A German exit from the euro could be relatively easy
The fundamental problem of the euro is widely seen as one of “herding cats” – the impossibility of coordinating complex policies among 17 discordant nations, each with different interests, traditions and ideas. This is not true. The dividing line in Europe is much simpler. On one side are France, Italy, Spain and every other significant country, backed by the U.S., Britain, the IMF, the European Commission and the leadership of the European Central Bank, proposing serious and complex technical solutions based on genuine fiscal federation, which means the sharing of national debts. On the other side is Germany, occasionally supported by Finland, Austria and Slovakia, always saying Nein!
Every new veto threat from Angela Merkel increases Germany’s embarrassing isolation, as Joschka Fischer, its former foreign minister, recently warned: “Germany destroyed itself – and the European order – twice in the 20th century. It would be tragic and ironic if a restored Germany … brought about the ruin of the European order a third time.” But if Germany’s role as spoiler is increasingly recognized, why don’t the other countries do what this column suggested last week: Tell Merkel to put up or shut up – either abide by majority decisions or leave the euro?
The standard answer is that Germany is the “paymaster” of Europe; so without Germany the euro zone would be “bankrupt”. Such metaphors are a lazy substitute for clear thinking. To see why, compare the consequences of Germany leaving with the Greek exit, which was described as “manageable” by European officials only a few weeks ago. German departure would be less disruptive than Grexit for three reasons.
First , a Greek devaluation would trigger capital flight from the next weakest country – Spain, then Italy and France. Germany would not create such domino effects. Once the Deutschemark was restored and revalued, there would not be a “next strongest” country to attract capital flight. Of course, some people might still send their money from Italy or France to Germany, to speculate on further revaluation, but that would be no different from investment flows out of Europe at present into dollars, pounds or Swiss francs.
Second, and most crucially, the euro zone would become a more credible and coherent unit without Germany. Liberated from German obstruction, the ECB would be able to follow the examples of the U.S., Japanese, British and Swiss central banks, using quantitative easing to bring down interest rates to zero at the short end and to around 2 percent on long-term bonds. Just as important, the euro governments could finally form a genuine fiscal union, using the entire fiscal capacity of the euro zone to back jointly guaranteed eurobonds. The euro zone could then be treated again as a single economic unit, comparable to the U.S., Japan or Britain – and in terms of key fiscal ratios it would score well. Public deficits in euroland ex Germany were 5.3 percent of GDP in 2011, according to the IMF, compared with roughly 9 percent in Britain and 10 percent in the U.S. and Japan. Gross debt (including financial bailouts) was 90.4 percent of GDP, against 98 percent, 103 percent and 205 percent in Britain, the U.S. and Japan, respectively. Trade deficits were much smaller than in Britain or the U.S. In short, euroland without Germany would be far from bankrupt – and the key reason for the euro crisis isn’t lack of competitiveness but Germany’s refusal to mutualize and monetize public debts.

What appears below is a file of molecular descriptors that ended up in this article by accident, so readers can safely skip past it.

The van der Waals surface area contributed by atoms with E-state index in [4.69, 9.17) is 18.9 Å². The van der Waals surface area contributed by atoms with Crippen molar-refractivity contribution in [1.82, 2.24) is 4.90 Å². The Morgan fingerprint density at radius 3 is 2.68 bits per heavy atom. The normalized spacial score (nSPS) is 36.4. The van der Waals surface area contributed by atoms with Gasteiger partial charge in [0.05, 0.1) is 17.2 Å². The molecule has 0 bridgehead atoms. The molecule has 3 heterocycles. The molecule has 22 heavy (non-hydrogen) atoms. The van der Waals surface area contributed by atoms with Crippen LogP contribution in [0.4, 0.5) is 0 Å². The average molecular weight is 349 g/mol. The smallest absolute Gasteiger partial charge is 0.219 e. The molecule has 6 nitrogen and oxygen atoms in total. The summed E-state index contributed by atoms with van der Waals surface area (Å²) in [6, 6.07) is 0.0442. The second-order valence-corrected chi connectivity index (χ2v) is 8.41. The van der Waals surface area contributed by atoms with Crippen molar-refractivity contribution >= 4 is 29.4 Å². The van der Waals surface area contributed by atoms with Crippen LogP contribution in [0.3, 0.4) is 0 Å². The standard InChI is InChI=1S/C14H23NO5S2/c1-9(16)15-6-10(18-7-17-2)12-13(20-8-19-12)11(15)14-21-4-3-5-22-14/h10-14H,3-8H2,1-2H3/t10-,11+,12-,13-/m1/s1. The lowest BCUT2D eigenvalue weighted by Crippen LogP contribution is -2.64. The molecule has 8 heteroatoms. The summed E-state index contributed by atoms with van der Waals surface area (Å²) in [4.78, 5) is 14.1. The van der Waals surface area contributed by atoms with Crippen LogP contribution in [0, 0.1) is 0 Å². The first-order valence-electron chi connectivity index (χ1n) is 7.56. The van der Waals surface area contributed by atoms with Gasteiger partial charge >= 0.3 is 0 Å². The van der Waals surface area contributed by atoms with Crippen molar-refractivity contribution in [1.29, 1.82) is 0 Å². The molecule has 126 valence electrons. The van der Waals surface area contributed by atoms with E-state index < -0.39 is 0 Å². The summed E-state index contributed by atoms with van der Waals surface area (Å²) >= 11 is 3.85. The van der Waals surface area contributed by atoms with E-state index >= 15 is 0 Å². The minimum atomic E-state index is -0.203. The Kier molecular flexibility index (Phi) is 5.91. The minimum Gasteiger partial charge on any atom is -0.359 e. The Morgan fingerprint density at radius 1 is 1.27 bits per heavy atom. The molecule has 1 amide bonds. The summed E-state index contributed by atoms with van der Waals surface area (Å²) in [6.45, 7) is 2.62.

Third, a euro break-up caused by Germany withdrawing would be far less chaotic from a legal standpoint than a break-down in which the euro disintegrated as weak countries were pushed out. The euro without Germany would remain a legal currency, governed by the same treaties as before. International contracts in euros would be legally unaffected, but simply devalued in terms of new German marks or dollars, just as British contracts were devalued when the pound fell from $2 to $1.40 from 2008 to 2009. Only contracts within Germany governed by German domestic law, for example retail bank deposits and wage deals, would be redenominated into marks. The German government would face no legal challenge if it decided to save money by repaying bonds in devalued euros (as specified in the contract) instead of converting them into marks (as speculative investors might hope).
None of this means that a German exit would be painless. German export companies would lose sales because of the strong mark. Most German banks would have to be recapitalized by the government, since their mark liabilities would not be matched by devalued assets in the euro zone. The Bundesbank would probably require the biggest recapitalization in history, since its loans to the Target2 clearing system run by the ECB (698 billion euros at the end of May and rapidly rising) would only be repaid in devalued euros.
But these would all be local difficulties for Germany, not existential threats for the whole of Europe. For the rest of Europe, a euro without Germany would be perfectly feasible and even attractive. Pressuring Germany to leave the euro therefore need not be an empty threat.
If European leaders can only make Merkel understand that she seriously risks exclusion from the euro, she may start to behave in a more cooperative way. In that case, the costs and benefits of actually expelling Germany will never have to be tested.
PHOTO: A man holding an umbrella in the colors of the European Union enters the Chancellery in Berlin before talks between government and opposition leaders about the EU fiscal pact, June 21, 2012. REUTERS/Thomas Peter